I find encouragement in the idea that big things start small. I’ve seen that phrase come up in many aspects of life. Recently, I had the opportunity to attend Educator Day on the Hill with other UEA Policy Ambassadors. I will admit that signing up to participate in this program was well outside my comfort zone. Being unfamiliar with many of the legislative procedures, I was quite trepidatious about meeting representatives and senators in person. However, I also felt a strong desire to speak out as an advocate for educators, students, and other public education staff. In doing so, I hoped that I would become more knowledgeable about the happenings on the Hill and more confident in my ability to build relationships with those who make such important decisions for education.
I am not so unrealistic as to think that my tiny efforts this year are enough to make much of an impact, but I do hope that one small success will lead to something greater. During my time at the Capitol building, I was fortunate to meet with Representative Karen Peterson, the representative for the district where I live and for the school where I teach. She is a strong advocate for educators. I found her to be quite personable, and having a brief conversation with her was not as scary as I thought it would be. After explaining to her that I often find it somewhat odd and frustrating that many of my day-to-day interactions with students are influenced by decisions made by legislators who have never seen my classroom, I mustered up a little extra courage and invited her to come and see all the good work that is happening in our school. She graciously accepted and even offered to attend a staff meeting (when the craziness of the legislative session is over, of course.) I look forward to following up with her later in the spring.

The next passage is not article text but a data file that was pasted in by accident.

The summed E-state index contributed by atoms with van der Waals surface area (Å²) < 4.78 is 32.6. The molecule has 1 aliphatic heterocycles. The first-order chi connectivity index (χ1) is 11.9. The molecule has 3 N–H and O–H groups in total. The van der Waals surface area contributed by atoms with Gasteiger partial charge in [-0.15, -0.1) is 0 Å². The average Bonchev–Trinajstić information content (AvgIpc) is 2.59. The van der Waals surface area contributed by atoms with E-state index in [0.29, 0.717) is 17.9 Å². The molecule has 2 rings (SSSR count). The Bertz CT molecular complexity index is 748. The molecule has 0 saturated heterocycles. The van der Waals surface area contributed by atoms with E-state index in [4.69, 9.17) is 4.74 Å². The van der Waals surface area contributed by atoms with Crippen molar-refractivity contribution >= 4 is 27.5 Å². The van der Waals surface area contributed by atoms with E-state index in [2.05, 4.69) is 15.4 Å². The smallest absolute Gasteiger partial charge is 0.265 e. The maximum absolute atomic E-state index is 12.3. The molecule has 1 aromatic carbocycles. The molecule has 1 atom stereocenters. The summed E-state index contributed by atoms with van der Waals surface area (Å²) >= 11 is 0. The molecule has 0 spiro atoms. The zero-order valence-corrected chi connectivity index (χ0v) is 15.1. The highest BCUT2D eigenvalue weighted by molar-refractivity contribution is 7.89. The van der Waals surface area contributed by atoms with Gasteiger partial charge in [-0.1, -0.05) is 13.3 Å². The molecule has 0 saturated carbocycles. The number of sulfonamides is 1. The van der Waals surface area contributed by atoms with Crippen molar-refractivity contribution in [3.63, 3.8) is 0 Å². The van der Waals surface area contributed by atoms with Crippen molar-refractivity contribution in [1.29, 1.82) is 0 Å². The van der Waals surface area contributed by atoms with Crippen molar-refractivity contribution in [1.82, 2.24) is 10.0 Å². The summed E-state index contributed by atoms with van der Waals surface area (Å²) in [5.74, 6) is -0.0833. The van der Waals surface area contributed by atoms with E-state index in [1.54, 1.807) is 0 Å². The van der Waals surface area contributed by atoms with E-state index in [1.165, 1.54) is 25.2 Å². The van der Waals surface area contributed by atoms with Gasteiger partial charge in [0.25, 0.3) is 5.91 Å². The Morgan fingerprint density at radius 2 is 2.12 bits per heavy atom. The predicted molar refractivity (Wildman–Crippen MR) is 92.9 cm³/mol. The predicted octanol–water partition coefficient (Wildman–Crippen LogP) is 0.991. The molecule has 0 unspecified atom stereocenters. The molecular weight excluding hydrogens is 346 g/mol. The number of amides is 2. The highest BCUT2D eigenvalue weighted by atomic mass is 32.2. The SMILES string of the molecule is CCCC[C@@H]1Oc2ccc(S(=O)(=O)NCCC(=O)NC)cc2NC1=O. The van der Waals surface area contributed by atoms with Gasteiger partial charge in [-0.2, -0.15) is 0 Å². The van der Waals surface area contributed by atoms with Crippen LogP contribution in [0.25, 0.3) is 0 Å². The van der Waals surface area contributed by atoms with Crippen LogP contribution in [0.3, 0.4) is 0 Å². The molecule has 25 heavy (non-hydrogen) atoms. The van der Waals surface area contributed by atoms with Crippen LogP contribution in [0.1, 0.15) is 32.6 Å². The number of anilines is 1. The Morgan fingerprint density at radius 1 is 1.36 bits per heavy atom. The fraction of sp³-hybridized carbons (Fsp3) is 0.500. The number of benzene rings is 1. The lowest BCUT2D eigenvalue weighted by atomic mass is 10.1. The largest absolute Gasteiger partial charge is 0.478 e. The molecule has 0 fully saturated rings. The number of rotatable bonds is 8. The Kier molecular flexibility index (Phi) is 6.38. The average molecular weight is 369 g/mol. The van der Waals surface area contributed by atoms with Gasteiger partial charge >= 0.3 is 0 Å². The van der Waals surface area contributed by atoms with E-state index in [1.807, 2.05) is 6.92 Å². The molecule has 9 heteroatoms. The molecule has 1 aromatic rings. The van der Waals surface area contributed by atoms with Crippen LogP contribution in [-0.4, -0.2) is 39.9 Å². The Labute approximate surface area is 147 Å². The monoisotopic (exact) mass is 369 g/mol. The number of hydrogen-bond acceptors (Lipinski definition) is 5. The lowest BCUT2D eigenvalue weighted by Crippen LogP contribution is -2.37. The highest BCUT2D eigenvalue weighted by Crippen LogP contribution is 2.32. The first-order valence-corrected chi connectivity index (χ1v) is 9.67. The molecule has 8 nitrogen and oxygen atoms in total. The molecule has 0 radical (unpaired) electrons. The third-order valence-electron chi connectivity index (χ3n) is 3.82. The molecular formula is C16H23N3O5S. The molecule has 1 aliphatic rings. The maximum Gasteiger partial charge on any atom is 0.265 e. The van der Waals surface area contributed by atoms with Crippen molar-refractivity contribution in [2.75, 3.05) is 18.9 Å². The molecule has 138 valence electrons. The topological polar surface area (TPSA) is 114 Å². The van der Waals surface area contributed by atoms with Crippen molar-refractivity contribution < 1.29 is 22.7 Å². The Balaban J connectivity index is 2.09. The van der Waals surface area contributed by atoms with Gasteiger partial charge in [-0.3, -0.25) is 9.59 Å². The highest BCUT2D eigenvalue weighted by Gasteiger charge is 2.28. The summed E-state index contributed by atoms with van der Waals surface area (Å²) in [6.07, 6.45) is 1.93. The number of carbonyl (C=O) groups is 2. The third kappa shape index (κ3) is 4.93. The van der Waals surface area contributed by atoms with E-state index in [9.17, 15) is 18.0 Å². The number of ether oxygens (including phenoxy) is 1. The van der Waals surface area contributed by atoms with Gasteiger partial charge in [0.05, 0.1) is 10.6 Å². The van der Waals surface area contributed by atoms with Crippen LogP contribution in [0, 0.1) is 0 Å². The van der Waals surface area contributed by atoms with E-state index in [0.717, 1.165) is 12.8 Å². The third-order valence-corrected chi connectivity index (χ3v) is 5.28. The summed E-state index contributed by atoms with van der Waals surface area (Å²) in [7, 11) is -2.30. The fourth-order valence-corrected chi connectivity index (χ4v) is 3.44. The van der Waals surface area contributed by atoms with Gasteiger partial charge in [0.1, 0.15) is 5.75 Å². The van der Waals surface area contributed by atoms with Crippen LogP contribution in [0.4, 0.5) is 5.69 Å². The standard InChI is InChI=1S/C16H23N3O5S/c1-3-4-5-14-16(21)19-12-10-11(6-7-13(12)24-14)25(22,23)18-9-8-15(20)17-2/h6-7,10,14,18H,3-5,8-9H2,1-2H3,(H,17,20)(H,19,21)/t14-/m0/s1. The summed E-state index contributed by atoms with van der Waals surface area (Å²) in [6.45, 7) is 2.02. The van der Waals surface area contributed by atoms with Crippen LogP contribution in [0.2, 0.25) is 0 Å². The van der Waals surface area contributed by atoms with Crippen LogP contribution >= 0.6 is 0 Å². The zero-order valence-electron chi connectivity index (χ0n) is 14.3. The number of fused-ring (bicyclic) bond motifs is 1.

All in all, I am glad that I was able to participate in the UEA Policy Ambassador program and be guided by our UEA Legislative Team and former policy ambassadors. I met great lawmakers who genuinely want to do the best they can for public education in our state, and I learned how important it is to reach out and begin building relationships with them. This process has fueled that first spark to be an advocate for education, but now those first steps have given me a better direction to continue the journey.
Davis Education Association